Other English Bibles before the King James Bible – the Great Bible, the Bishops’ Bible, and the Rheims-Douai Bible
The Great Bible (1539-40), and the Bishops’ Bible (1568), were ‘appointed’ or ‘authorised’ for official use in the reformed Church of England. The Great Bible (so called on account of its size) arose out of the perceived need for an English Bible translation with wider consensus. Coverdale, the editor, revised and modified Matthew’s Bible (1537, by John Rogers (c. 1500-1555)) – the most advanced at the time – relying on improved editions of Erasmus’s Greek New Testament and Münster’s Hebrew-Latin Old Testament. The Great Bible was initially printed in Paris but after sabotage by French Catholic censors it had to be reprinted in London.
From 1568 until the printing of the King James Bible in 1611, the Bishops’ Bible was effectively the official version of the Church of England. A conglomerate work of sixteen English and Welsh clergymen, it was a revision of the Great Bible, but with the recent Geneva Bible also in mind. It was recognized that the bishops could not match the linguistic scholarship of the Genevan translators. Yet there was a desire for a version with less controversial notes more suitable for ecclesiastical and liturgical use. Being exceptionally large, and printed in traditional gothic rather than roman type, it was clearly not designed for family or private study.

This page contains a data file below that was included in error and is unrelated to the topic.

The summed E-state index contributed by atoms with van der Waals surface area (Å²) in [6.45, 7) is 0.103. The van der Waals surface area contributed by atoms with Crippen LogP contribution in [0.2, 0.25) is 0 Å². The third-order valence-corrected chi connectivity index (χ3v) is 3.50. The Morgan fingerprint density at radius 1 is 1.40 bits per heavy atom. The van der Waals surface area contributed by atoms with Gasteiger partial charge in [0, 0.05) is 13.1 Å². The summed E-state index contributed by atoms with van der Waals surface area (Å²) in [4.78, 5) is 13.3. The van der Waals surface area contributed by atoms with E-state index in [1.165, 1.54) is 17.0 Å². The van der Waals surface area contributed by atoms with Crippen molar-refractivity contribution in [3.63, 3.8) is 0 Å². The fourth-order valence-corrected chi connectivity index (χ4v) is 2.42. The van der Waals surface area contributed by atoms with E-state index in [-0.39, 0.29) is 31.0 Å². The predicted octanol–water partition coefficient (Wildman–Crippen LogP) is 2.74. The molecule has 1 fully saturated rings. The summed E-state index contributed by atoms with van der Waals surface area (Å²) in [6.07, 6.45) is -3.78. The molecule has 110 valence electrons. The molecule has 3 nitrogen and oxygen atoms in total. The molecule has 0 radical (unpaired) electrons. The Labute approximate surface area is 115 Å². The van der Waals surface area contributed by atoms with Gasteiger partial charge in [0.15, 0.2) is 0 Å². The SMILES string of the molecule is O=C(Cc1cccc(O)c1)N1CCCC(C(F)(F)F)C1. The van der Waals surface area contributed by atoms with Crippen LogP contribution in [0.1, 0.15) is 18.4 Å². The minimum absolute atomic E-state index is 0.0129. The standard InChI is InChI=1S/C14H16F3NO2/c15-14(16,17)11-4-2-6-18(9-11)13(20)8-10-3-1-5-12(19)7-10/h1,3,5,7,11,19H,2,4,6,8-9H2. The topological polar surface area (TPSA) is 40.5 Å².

The medieval Catholic Church had never encouraged Bible translations, but had not absolutely forbidden them either. Rather it insisted that such an enterprise must have prior approval. The Rheims-Douai Bible (1582-1610) was one such approved translation, undertaken by English Catholic exiles in France for English priests and literate laity. It was intended to provide continuing English Catholics with a reliable English Bible based on the Latin Vulgate to fortify them against Protestant ‘errors’ and bias in the numerous other vernacular translations. It was superseded in modern times by the ecumenically orientated Jerusalem Bible.